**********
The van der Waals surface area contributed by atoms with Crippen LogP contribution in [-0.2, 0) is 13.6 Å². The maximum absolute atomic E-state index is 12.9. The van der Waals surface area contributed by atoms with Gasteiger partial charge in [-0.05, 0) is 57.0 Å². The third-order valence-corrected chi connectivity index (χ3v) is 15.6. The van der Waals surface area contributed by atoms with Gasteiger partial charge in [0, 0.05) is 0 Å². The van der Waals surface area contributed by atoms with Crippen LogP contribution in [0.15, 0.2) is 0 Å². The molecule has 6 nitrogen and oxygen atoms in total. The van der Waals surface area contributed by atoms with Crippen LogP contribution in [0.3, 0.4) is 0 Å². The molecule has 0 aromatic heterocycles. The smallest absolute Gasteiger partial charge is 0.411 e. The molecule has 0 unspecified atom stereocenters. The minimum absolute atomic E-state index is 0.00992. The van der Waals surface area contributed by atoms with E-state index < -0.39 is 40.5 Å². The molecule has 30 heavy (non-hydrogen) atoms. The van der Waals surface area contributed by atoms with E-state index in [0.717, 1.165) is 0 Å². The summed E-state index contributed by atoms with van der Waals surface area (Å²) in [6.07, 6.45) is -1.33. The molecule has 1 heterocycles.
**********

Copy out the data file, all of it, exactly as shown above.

The van der Waals surface area contributed by atoms with Crippen LogP contribution in [-0.2, 0) is 13.6 Å². The maximum absolute atomic E-state index is 12.9. The van der Waals surface area contributed by atoms with Gasteiger partial charge in [-0.05, 0) is 57.0 Å². The third-order valence-corrected chi connectivity index (χ3v) is 15.6. The van der Waals surface area contributed by atoms with Gasteiger partial charge in [0, 0.05) is 0 Å². The van der Waals surface area contributed by atoms with Crippen LogP contribution in [0.15, 0.2) is 0 Å². The molecule has 6 nitrogen and oxygen atoms in total. The van der Waals surface area contributed by atoms with Crippen LogP contribution in [0.3, 0.4) is 0 Å². The molecule has 0 aromatic heterocycles. The smallest absolute Gasteiger partial charge is 0.411 e. The molecule has 0 unspecified atom stereocenters. The minimum absolute atomic E-state index is 0.00992. The van der Waals surface area contributed by atoms with E-state index < -0.39 is 40.5 Å². The molecule has 30 heavy (non-hydrogen) atoms. The van der Waals surface area contributed by atoms with E-state index in [0.717, 1.165) is 0 Å². The summed E-state index contributed by atoms with van der Waals surface area (Å²) in [6.07, 6.45) is -1.33. The molecule has 1 heterocycles.